Also getting the nod this year is one of my favorite people ever in surfing. Lance Carson. This would take a book, so I am just going to say that Lance is without a doubt one of the best surfers, shapers and by far one of the most colorful dudes EVER in surfing. Period.
From Huntington Beach comes two classic shapers and surfboard innovators. Herbie Fletcher and Carl Hayward. Herbie is one of the really true individuals in surfing, I love this guy. He was a year or two behind me at Huntington Beach High School and already an incredible surfer by the time he was in his mid-teens. I recruited him for the Hobie Surf Team where he gravitated towards Phil Edwards type speed boards. Although he was successful in the surfing competitions in California he was looking for more “juice” in his life and also moved to the North Shore. It was there he learned to shape and design boards as well as refining his own free flowing surfing style, known for his amazing ability to “side slip” in just about any type of condition. He would go on to be one of the first to take a jet ski out and ride giant waves on the offshore reefs, refine surfboard “deck patches” with his own company “Astrodeck,” make a series of surf movies promoting his products, have two sons that have become legends in their own right (Christian and Nathan) and become a sought after artist with a recent showing at a well-known gallery in New York City. Herbie is full tilt and just keeps coming.
Carl Hayward was a local hot surfer in the lineup at the Huntington Beach Pier and would open his own shop and shape his own line of boards back in the early 1970’s. He was one of the few combo expert surfers as well as expert shapers. His most recognized contribution to surfboard design was his “Rocket Fish,” which was his own take on the “twin fin” design and is still a valid part of surfboard technology even today. Carl was not only a great surfer and shaper but was incredibly popular with everybody that ever was lucky enough to meet him. One of those people who died way too young.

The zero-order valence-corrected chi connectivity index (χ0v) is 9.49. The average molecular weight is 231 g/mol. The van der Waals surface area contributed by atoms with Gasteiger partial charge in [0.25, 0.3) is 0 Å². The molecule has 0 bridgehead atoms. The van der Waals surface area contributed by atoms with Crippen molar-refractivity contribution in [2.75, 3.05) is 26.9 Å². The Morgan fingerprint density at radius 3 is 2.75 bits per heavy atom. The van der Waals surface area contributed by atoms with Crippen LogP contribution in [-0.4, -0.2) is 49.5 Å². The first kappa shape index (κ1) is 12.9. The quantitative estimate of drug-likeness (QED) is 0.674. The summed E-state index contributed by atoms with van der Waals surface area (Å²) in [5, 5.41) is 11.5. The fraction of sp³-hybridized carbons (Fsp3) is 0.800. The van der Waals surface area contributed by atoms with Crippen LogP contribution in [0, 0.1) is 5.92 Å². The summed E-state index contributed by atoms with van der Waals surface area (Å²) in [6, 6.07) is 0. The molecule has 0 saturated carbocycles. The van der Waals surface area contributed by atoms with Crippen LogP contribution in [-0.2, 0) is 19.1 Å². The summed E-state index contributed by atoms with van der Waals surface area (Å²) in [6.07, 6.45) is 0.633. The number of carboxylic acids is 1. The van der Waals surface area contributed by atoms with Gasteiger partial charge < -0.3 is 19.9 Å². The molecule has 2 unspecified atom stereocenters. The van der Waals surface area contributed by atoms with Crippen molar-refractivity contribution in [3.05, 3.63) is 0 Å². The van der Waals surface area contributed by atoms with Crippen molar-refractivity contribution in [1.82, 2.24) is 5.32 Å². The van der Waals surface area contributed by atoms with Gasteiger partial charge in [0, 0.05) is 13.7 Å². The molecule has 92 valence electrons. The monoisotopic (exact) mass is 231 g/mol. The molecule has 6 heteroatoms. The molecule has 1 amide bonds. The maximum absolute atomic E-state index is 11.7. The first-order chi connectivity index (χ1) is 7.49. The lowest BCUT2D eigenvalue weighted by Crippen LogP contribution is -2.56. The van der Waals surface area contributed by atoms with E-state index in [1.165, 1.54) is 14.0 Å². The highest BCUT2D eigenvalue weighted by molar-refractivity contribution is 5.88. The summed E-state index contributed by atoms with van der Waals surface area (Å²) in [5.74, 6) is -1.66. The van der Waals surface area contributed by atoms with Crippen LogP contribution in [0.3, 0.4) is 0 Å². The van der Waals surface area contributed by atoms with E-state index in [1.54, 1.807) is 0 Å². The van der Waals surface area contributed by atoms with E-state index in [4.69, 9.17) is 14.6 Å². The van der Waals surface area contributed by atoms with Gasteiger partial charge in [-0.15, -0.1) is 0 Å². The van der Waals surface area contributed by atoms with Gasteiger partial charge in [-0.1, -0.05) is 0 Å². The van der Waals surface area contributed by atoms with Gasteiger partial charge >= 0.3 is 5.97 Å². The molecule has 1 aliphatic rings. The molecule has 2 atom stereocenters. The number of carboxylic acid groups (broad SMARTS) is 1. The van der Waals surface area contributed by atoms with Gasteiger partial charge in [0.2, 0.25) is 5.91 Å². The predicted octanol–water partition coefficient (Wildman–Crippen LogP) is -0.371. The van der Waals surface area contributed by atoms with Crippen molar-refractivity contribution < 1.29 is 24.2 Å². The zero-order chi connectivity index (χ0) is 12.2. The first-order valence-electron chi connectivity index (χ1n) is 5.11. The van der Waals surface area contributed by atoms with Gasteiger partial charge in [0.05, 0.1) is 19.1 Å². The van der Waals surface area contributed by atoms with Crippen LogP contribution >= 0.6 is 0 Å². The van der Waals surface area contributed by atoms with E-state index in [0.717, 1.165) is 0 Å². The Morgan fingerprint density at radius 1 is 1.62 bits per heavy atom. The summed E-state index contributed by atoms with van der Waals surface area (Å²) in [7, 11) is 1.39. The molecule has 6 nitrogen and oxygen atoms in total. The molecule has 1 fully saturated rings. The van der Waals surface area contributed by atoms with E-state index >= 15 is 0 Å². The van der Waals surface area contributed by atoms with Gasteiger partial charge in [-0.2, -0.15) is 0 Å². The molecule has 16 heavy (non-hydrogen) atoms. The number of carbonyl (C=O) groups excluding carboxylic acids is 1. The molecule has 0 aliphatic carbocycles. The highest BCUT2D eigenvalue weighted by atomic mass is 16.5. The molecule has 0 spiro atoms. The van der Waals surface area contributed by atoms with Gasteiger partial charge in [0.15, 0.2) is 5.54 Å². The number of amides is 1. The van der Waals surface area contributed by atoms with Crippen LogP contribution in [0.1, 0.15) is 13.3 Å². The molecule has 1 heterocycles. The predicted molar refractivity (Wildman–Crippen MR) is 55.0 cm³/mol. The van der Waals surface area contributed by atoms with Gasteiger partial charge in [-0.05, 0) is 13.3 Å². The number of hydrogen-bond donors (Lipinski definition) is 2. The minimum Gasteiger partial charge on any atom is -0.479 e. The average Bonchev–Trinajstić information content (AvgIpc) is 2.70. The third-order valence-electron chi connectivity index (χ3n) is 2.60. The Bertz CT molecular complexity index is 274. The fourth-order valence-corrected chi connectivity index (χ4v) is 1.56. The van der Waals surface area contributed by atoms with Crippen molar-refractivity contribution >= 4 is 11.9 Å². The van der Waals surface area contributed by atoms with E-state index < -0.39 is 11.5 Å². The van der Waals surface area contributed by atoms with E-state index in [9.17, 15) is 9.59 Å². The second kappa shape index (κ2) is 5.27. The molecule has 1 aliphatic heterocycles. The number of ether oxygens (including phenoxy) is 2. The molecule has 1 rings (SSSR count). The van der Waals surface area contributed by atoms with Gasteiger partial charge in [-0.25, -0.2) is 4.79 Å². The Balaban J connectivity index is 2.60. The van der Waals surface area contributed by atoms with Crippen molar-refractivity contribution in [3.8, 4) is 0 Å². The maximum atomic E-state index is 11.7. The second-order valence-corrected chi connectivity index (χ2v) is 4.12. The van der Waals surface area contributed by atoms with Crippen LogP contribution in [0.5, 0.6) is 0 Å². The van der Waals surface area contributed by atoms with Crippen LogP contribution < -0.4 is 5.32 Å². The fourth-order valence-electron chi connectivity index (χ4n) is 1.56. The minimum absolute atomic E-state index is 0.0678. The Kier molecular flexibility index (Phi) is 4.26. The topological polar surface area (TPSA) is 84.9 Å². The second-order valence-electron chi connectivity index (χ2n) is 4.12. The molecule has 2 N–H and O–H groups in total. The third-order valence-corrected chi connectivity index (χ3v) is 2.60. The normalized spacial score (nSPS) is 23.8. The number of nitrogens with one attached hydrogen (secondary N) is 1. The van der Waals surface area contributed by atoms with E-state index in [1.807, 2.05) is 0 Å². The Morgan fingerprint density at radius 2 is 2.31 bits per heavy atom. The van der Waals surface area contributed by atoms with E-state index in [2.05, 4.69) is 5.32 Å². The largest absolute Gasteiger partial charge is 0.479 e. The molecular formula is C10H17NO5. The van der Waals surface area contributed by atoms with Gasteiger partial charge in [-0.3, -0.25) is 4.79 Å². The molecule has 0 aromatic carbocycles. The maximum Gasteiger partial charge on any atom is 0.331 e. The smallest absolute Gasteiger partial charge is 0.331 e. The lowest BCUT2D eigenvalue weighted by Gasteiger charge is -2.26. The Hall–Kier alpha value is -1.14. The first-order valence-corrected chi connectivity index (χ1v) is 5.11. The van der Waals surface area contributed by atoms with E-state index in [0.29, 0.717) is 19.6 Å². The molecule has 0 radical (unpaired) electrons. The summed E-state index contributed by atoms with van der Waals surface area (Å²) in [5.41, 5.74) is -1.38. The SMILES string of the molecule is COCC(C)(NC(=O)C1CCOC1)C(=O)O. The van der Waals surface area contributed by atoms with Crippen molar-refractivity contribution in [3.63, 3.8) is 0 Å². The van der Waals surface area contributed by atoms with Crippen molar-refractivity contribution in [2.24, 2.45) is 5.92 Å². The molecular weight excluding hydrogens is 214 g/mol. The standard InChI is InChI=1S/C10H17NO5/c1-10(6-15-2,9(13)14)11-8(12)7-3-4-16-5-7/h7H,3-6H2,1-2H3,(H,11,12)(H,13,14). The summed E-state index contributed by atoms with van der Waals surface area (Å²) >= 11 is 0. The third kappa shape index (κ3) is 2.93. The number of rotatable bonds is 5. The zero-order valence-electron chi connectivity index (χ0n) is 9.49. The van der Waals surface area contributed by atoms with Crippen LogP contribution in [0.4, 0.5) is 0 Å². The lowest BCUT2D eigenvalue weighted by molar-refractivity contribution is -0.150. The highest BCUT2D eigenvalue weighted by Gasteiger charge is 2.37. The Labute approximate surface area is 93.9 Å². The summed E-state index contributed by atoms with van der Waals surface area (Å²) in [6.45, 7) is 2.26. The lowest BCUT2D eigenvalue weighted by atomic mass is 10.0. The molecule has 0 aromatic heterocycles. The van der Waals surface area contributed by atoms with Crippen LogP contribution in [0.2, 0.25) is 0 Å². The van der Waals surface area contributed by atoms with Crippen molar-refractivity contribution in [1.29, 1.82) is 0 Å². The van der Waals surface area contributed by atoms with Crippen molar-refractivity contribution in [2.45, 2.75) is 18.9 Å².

Bill Frierson is another guy who came up surfing on the Hobie Surf Team with us back in the mid 1960’s. He lived in Virginia Beach on the East Coast and represented the Smith and Holland Hobie shop there. In 1967 he started shaping for Wave Riding Vehicles (WRV) and that began what is now an incredible career of building boards that is 52 years long and still going. Bill and his wife live and continue to make boards in the Outer Banks area of North Carolina.
Rounding out the list is Nev Hyman. This is a guy that I really don’t know that much about on a personal level but have respected from a distance. From Western Australia, got well known building boards in Queensland in the 1970s and known for a great sense of humor as well has his shaping talents, stuck with it for decades and finally hit it big with “Firewire” Surfboards in the past ten years.
That’s it, bit class this year. Hope you make it to the ceremony.
CORKY CARROLL email@example.com
Craftsman's Love Article
Ripcurl Search vs Apple Watch
by Joel "Dr Wireless" Saltzman